LIQUIDITY AND MONETARY POLICY
RBI had to use exceptional liquidity management measures to align the operating target with the monetary policy stance since 2008, following the post-global financial crisis liquidity scare, post-taper tantrum liquidity shock, and postdemonetisation liquidity glut.

“The implementation of monetary policy has to often contend with episodic liquidity shocks and the associated risk of significant and sustained deviation of the operating target from the policy rate, notwithstanding proactive deployment of a variety of liquidity management tools by RBI to anchor the operating target close to the policy rate,” Rajesh Kavediya and Sitikantha Pattanaik, advisors in different RBI departments, said in a paper published in May 2018.

CREATING A BENCHMARK
RBI has told banks to link their interest rates to external benchmarks instead of MCLR to ensure better transmission of monetary policy rates. The options to banks are linking rates to repo rate, the 91-day T-bill yield, the 182-day T-bill yield, or any other benchmark market interest rate produced by the Financial Benchmarks India.

“There is no perfect system across the world but ultimately as markets develop and deepen, there is more transparency in benchmark rates which can be used for transmission. However, even in the developed market, we have seen what happened with the LIBOR scandal, so there is no perfect system. In India, we will have to continue to experiment and find a benchmark. It is currently work in progress but needs more time. As our markets develop, we will move toward benchmarks that are transparent,” BCG’s Tripathi said.

SBI has linked interest on large savings bank deposits with repo rate from May 1. The banking behemoth has also linked its cash credit and overdraft rates to repo rate to ensure immediate relief to overdraft and cash credit borrowers in a falling rate regime. However, this cannot be extended to term loans and other facilities. This is a complex issue and it is unlikely that the current system will ever see 100% transmission because people here depend on bank deposits for social security. About 95% of banking liabilities here are in deposits, unlike the developed markets where banks largely depend on market borrowings.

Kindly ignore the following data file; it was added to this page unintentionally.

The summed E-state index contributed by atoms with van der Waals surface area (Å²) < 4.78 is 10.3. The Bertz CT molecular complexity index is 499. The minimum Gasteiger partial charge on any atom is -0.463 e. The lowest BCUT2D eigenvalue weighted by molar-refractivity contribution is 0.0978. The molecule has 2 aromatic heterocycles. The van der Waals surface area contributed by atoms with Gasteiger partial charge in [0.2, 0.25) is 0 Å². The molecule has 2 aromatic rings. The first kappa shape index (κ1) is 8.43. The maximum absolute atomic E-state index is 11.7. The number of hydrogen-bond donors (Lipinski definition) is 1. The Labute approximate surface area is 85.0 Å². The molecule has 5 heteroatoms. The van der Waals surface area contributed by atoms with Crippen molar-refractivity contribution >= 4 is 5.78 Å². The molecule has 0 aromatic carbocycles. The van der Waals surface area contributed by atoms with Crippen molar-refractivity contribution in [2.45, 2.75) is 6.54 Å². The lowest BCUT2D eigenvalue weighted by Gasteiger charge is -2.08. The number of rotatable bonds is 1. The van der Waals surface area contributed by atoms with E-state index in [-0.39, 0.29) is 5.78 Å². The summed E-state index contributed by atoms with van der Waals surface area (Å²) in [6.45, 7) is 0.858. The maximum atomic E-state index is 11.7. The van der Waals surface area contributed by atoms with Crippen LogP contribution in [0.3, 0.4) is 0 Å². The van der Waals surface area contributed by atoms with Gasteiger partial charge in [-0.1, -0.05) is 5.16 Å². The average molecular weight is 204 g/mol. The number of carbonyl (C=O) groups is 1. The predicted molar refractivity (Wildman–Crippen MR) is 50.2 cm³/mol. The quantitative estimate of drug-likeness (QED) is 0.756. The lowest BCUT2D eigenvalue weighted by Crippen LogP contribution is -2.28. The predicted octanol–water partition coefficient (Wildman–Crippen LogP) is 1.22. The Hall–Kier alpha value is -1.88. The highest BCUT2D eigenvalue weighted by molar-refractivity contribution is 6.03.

THE LONG AND SHORT OF IT
“Many will argue that given the current state of India’s banks, interest rate cuts are unlikely to be transmitted to any significant decline in lending rates. So maybe thinking about growth as a separate objective meets the letter of the MPC’s flexible objective but not its spirit,” said Jahangir Aziz of JPMorgan.

“If the government truly wants to reduce lending rates in India in a meaningful and sustained manner, it would be far better served to focus on bringing down its own fiscal deficit, including the large recent increases in off-balance sheet and public sector borrowing. Today, overall public sector borrowing, without including state-run electricity distribution companies, is somewhere between 9% and 10% of GDP, the highest in many years. If this is brought down such that yields at the long end are anchored, the entire structure of lending rate in India will come down substantially and without the RBI having to cut rates at the short end,” he said.